Flashback Fridays: ” A knight must set things right . . .”

You’re the first girl to apply for training to be a knight in Tortall since that law was changed to allow women to be knights.  But the training master isn’t convinced … and he’s insisting you go through a trial year first.  It’s not fair, but you’re determined to show everyone that you can and will succeed . . .

Do you remember:

First Test by Tamora Pierce (Random House, c1999)

First off, I’m a huge Tamora Pierce fan. Have been one since the first time I cracked open Alanna: The First Adventure.  There’s an irresistible combination of magic, adventure and a sword-swinging female protagonist.  After that first quartet came The Immortals, featuring Daine with her incredible wild magic, interfering deities and dramatic warfare.  So when I first picked up First Test . . . I admit my younger self was sort of put out.  Yes, here was a girl going to be the first to enter training as a girl in Tortall. But right away, Alanna’s mostly out of the picture.  Keladry is pretty ordinary looking, stoic rather than hot-headed, good at what she does, but not a shining star of talent.  She’s not magical, she doesn’t have a tragic back story.  And the juvenile reader I was rebelled because I selfishly wanted what I’d read in the last two quartets.  Silly me.

Over fifteen years later, I’ve come to appreciate and enjoy this quartet so much more.  Part of it was giving up the immaturity of wanting to read only what I’d expected to read, and enjoyed reading before.  Part of it was opening my eyes to the truth, both about Keladry and about myself.  Kel is–in some ways–very ordinary, and that was what had made me dislike her at first.  Now she’s not really ordinary, she’s amazing and complex and one of those heroes you really come to admire.  But unlike so many other characters Kel is closer to being “us” the readers.  Tortall in all its magic and vividness is still there, but  the Protector of  the Small quartet reminds readers of the more mundane world that supports it all.  Not every knight will be the god-touched hero who must face her battles alone.  Not every crisis is the ultimate evil threatening the kingdom.  Keladry gathers friends on all levels–and champions those who would be overlooked by others.  She’s the girl who perseveres as a girl in a world that isn’t quite willing to accept her.  She’s the trainee with a level head and a giving spirit who inspires quietly, but powerfully.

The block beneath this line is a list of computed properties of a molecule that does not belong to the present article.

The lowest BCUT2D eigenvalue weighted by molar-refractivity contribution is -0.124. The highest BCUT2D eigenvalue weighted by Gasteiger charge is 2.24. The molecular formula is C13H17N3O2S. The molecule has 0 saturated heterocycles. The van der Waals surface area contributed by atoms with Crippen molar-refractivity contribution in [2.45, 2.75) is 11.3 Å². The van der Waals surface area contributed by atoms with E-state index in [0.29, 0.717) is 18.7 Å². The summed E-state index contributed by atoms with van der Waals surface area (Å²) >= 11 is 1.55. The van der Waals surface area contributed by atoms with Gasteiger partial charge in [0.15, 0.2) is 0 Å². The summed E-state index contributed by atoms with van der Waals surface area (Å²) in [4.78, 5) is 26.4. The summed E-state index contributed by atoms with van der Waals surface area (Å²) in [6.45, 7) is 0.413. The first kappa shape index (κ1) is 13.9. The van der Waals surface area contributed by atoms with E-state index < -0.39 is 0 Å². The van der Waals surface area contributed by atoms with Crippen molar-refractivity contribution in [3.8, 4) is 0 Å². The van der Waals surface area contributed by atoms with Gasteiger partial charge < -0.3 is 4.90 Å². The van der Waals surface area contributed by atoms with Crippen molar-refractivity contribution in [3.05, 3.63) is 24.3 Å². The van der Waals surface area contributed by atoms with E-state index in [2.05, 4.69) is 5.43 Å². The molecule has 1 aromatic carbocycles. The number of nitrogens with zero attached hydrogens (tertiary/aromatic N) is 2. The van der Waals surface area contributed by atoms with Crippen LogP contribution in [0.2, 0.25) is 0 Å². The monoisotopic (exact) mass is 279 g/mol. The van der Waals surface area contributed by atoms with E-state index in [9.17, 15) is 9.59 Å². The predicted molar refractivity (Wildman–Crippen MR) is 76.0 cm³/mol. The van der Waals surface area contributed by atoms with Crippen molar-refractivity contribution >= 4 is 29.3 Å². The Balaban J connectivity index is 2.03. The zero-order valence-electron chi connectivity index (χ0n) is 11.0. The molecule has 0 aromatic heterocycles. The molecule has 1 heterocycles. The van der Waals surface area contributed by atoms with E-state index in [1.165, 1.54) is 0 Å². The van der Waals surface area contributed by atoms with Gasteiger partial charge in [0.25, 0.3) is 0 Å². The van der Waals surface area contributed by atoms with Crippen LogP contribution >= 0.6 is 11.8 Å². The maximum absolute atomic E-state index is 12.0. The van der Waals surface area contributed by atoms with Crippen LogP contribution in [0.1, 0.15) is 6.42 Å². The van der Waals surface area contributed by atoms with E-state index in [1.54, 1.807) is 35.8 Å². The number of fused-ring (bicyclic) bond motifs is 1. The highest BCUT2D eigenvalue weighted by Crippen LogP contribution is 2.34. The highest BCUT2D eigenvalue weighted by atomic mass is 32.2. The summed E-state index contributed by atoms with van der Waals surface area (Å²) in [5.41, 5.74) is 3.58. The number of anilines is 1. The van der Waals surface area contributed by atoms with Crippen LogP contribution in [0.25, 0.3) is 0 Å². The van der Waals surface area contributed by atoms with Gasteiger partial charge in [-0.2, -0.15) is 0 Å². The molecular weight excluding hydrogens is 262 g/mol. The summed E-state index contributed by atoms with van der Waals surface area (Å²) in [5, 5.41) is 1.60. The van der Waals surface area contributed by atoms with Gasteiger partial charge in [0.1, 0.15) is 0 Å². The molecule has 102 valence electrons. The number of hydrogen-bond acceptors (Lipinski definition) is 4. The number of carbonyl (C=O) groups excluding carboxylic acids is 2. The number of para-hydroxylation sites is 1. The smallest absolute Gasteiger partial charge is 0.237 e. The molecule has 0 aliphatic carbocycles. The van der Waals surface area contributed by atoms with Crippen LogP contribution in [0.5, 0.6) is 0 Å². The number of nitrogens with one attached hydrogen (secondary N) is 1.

Back as a kid, I’d have given a lot to be red-haired, purple-eyed Alanna.  She’s still my favorite, mind you, but this quartet makes you realize many of Alanna’s shortcomings–and her limits.  And as a mature adult I’ve realized I’m not really a match for Alanna in temperament, and having a great destiny romancing princes, saving kingdoms and defeating ultimate villains is a bit beyond me.  Keladry on the other hand . . .  we’ve all met people that are inspiring leaders like her.  We can recognize bit of ourselves in her –even if we might not have her particular life and adventures.  Alanna is special with a capital “S”.  The kind of special we all wanted to be as a kid.  Keladry is inspiring, strong, and unswerving in her convictions.  She risks her own training as a knight to rescue her maid.  She confronts the King and Queen about the unfair treatment of servants.  The title of the series is good in that it evokes her defense and protection of those often overlooked.  And what is so important about what Keladry does is that much of it can be taken and applied to the world in which we live every day.  We may not be training to become knights, but maybe we will  be breaking new ground by stepping into a sphere where others don’t think we fit. We’ll have to prove to them otherwise.  Maybe we have to stand up to the unfairness others suffer–and risk our own comfort to see that realized.  Maybe we will have to take charge, of a family, or group, or in a crisis, and realize that we can do that.  Keladry is so powerful, in part because she’s not so special, because she’s not magical or singular.  She’s a role model.

Thank you, Ms. Pierce, for writing Kel as well as Alanna and Daine . . . and all your other heroes .  May they continue to inspire generations of readers to come.

Comments welcome!

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About Stephanie Whelan

I'm a children's librarian with a life-long love of all things science fiction and fantasy.

Posted on October 11, 2015, in Flashback Fridays, General Posts and tagged , , , , , , , , , , , , . Bookmark the permalink. Leave a comment.

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